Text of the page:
Linen: From Past to Present
For a long time, linen has been considered an expensive and luxurious fabric in many different cultures around the world. As one of the oldest known textiles, linen has been used throughout history in many different forms, from sacred clothing and objects to household textiles. Apart from the more obvious uses such as clothing and bedding, it has also been applied to structural constructions, sails for ships and even shields to be used in battles. There is so much to be studied and learned about linen, and the following is a brief account of how it is produced and used for different purposes, from its oldest form to its most contemporary one.
Linen fabric is made from flax, also known as Linum usitatissimum, which is a tall, thin plant with white or blue flowers. After the plant has been harvested and rippled (process used to remove seed bolls from stem) the fibres from the flax plant are extracted from its stem through a process called retting. Retting is essentially the decomposition or rotting of the plant using water to “dissolve the pectins which connect and bind the fiber bundles to each other” (1). It then undergoes a laborious process to be made into yarn and then woven into a fabric. With time, many technological tools and machines have been developed to prepare the linen, however, the process with its many steps remains similar to the one used in Ancient Egypt.
The earliest linen textiles were “discovered in a cave at Nahal Hemar in the southern Judean Desert in Israel”, around 7000 B.C (2). Later around 5000 B.C. in Egypt, linen began being made and woven in a plain weave. Their linen was divided into four types: byssos, fine thin cloth, thin cloth, and smooth cloth. The byssos linen was the most precious one and was used only for “priestly vestments, royal burials and clothing divine statues” (3). At some point, everyone learns about the mummification process that Egyptian leaders went through after death, and the cloth in which their bodies were wrapped was none other than linen.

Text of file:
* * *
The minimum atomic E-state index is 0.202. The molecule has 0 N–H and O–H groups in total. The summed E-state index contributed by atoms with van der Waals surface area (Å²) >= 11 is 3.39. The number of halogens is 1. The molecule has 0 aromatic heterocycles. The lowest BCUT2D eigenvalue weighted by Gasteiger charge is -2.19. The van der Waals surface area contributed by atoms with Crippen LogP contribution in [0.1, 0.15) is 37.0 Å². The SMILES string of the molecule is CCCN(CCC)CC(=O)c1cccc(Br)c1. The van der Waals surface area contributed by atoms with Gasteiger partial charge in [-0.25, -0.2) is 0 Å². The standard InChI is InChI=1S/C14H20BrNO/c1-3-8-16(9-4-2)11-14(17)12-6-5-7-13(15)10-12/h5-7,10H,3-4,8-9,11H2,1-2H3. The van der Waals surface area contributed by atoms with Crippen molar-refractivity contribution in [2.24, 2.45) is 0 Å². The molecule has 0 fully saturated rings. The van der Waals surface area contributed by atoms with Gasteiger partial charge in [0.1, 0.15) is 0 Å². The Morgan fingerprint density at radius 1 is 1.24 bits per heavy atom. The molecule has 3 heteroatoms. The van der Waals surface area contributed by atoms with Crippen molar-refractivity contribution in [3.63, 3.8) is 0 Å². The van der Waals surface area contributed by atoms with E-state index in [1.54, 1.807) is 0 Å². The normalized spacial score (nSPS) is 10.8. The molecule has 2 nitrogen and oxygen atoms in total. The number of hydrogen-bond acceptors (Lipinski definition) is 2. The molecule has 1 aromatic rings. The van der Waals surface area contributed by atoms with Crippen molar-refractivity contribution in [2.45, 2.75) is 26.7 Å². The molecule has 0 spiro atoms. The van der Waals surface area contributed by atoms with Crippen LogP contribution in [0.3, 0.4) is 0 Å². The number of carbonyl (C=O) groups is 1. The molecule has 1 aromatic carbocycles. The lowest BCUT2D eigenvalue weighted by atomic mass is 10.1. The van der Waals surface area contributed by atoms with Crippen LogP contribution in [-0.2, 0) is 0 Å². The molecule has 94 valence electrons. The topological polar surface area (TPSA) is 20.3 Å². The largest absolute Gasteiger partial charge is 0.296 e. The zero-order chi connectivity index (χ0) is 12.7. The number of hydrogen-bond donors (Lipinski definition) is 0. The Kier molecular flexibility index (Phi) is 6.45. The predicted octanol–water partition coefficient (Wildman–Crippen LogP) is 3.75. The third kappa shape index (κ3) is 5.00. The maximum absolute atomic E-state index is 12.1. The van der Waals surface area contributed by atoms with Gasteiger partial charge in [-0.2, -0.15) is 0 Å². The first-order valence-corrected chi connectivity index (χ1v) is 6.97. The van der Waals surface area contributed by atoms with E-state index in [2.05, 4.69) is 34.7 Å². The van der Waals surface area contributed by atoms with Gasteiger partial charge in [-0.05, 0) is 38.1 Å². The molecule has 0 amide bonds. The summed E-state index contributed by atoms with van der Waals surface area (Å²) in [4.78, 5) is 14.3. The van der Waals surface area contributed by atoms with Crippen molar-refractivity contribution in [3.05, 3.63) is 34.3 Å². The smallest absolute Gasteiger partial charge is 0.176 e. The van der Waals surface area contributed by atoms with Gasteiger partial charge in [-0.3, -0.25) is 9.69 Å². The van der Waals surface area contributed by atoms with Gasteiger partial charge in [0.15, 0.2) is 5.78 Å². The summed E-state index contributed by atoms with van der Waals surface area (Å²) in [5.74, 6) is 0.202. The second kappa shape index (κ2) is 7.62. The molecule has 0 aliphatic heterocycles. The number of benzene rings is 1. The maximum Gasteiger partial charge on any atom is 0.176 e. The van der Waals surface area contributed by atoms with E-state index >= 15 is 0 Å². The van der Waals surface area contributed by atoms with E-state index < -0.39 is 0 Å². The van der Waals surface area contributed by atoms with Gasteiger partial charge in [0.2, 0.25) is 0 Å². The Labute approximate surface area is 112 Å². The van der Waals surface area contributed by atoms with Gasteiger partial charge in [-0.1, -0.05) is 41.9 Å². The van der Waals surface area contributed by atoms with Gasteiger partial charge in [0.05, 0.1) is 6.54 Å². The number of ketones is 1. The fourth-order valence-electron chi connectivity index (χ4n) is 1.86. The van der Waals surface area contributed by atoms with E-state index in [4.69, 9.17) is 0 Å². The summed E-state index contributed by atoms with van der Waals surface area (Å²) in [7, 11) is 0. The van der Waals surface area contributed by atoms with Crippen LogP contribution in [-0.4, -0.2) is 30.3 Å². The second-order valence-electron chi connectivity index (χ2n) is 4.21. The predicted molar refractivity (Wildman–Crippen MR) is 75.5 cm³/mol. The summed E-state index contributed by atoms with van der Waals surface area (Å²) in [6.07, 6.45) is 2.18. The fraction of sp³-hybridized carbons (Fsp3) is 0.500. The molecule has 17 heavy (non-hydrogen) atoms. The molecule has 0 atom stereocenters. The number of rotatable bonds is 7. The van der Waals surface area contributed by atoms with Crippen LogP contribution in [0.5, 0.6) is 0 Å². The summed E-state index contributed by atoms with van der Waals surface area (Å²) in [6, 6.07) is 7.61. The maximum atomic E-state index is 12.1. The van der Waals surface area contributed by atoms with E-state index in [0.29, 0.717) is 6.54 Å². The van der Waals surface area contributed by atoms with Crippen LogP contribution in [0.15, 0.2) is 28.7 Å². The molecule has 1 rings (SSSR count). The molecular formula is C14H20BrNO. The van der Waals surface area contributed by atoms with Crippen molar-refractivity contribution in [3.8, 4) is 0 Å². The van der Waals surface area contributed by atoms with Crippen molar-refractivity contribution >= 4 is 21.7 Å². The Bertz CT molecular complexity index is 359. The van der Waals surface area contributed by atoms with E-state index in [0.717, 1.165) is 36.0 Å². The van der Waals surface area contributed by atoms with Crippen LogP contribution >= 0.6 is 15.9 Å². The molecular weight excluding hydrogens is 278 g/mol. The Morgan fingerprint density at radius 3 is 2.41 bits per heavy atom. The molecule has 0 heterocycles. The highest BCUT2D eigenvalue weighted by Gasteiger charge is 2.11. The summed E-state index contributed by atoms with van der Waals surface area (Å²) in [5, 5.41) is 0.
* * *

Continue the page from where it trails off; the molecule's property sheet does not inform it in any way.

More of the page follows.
One of the many uses of linen throughout history was weaving it in larger scales to make ship sails and to be integrated into the architecture, as was done in Ancient Rome. Linen dries fast and is even stronger when wet, which made it perfect for sails and also for “awnings in the theaters and amphitheaters that protected spectators from the sun” (4). As well as added to buildings for specific purposes linen was and is still used in some places today as a building material, mostly in vernacular architecture. Using fibers such as linen in construction can be a sustainable way to build, and it is a technology applied to contemporary projects. A group of architects called MARGEN-LAB constructed prototypes of bioclimatic domes using wood and linen. Its design combined with the use of linen makes it easier to achieve cross-ventilation while keeping the sun and heat out. The linen is also locally sourced and produced, which makes it even more sustainable because it diminishes transportation.
When discussing linen and sustainability, there are also many new companies and designers using it in fashion. Although linen has been used as clothing for centuries, it can now be used more widely and more consciously as a sustainable fabric. There are many designers such as Flavia Aranha who uses linen and naturally dyes it to make clothes. She is a Brazilian designer, so she makes her clothes for women who live in very warm and humid weather most of the year. By using linen, which is cooling, and local and national natural dyes she has found a sustainable way to bring her designs to life. These are only a few examples of the myriad of uses that linen has had and still has today. It is an eco-friendly and versatile material that can be applied to many different areas of human life.
Footnotes and Links
Giovanna Pedrinola is an artist born in São Paulo, Brazil and currently living in New York City. Her most recent mixed media works explore connections between the physical body and the subconscious mind in an attempt to comprehend our existence. This combined with her fascination of ancient traditions, architecture, dance, music, textiles, rituals, and cosmology, generates a continuous research currently archived as text and images.